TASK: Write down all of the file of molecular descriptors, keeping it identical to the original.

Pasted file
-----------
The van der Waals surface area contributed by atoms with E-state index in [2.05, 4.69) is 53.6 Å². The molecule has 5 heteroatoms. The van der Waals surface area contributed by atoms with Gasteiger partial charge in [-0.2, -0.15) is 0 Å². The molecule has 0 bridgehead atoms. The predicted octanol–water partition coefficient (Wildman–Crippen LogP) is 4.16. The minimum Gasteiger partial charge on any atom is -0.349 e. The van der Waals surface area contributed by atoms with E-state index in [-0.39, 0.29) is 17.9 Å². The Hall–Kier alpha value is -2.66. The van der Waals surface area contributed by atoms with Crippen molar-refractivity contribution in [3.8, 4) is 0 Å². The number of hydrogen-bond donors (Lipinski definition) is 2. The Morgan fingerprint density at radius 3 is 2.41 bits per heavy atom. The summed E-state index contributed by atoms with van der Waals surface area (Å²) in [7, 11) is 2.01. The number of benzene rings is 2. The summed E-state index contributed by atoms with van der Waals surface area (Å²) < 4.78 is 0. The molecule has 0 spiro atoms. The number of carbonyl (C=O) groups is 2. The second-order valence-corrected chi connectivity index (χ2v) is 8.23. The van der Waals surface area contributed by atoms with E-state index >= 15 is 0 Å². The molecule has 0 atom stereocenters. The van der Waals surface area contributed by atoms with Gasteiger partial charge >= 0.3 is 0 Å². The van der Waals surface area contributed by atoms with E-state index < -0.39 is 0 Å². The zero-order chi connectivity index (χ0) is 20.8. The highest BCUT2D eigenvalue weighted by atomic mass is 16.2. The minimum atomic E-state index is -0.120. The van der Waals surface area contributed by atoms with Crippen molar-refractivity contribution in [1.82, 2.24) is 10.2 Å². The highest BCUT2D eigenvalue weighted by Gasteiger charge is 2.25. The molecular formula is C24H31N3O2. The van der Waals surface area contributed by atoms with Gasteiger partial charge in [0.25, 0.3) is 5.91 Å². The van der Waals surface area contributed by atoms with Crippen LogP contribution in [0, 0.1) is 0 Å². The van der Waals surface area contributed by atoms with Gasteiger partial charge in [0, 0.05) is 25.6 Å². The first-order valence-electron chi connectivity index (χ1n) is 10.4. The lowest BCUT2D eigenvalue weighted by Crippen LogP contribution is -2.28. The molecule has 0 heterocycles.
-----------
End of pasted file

The van der Waals surface area contributed by atoms with E-state index in [2.05, 4.69) is 53.6 Å². The molecule has 5 heteroatoms. The van der Waals surface area contributed by atoms with Gasteiger partial charge in [-0.2, -0.15) is 0 Å². The molecule has 0 bridgehead atoms. The predicted octanol–water partition coefficient (Wildman–Crippen LogP) is 4.16. The minimum Gasteiger partial charge on any atom is -0.349 e. The van der Waals surface area contributed by atoms with E-state index in [-0.39, 0.29) is 17.9 Å². The Hall–Kier alpha value is -2.66. The van der Waals surface area contributed by atoms with Crippen molar-refractivity contribution in [3.8, 4) is 0 Å². The number of hydrogen-bond donors (Lipinski definition) is 2. The Morgan fingerprint density at radius 3 is 2.41 bits per heavy atom. The summed E-state index contributed by atoms with van der Waals surface area (Å²) in [7, 11) is 2.01. The number of benzene rings is 2. The summed E-state index contributed by atoms with van der Waals surface area (Å²) < 4.78 is 0. The molecule has 0 spiro atoms. The number of carbonyl (C=O) groups is 2. The second-order valence-corrected chi connectivity index (χ2v) is 8.23. The van der Waals surface area contributed by atoms with E-state index >= 15 is 0 Å². The molecule has 0 atom stereocenters. The van der Waals surface area contributed by atoms with Gasteiger partial charge >= 0.3 is 0 Å². The van der Waals surface area contributed by atoms with E-state index < -0.39 is 0 Å². The zero-order chi connectivity index (χ0) is 20.8. The highest BCUT2D eigenvalue weighted by atomic mass is 16.2. The minimum atomic E-state index is -0.120. The van der Waals surface area contributed by atoms with Crippen molar-refractivity contribution in [1.82, 2.24) is 10.2 Å². The highest BCUT2D eigenvalue weighted by Gasteiger charge is 2.25. The molecular formula is C24H31N3O2. The van der Waals surface area contributed by atoms with Gasteiger partial charge in [0.25, 0.3) is 5.91 Å². The van der Waals surface area contributed by atoms with Crippen LogP contribution in [0, 0.1) is 0 Å². The van der Waals surface area contributed by atoms with Gasteiger partial charge in [0, 0.05) is 25.6 Å². The first-order valence-electron chi connectivity index (χ1n) is 10.4. The lowest BCUT2D eigenvalue weighted by Crippen LogP contribution is -2.28. The molecule has 0 heterocycles.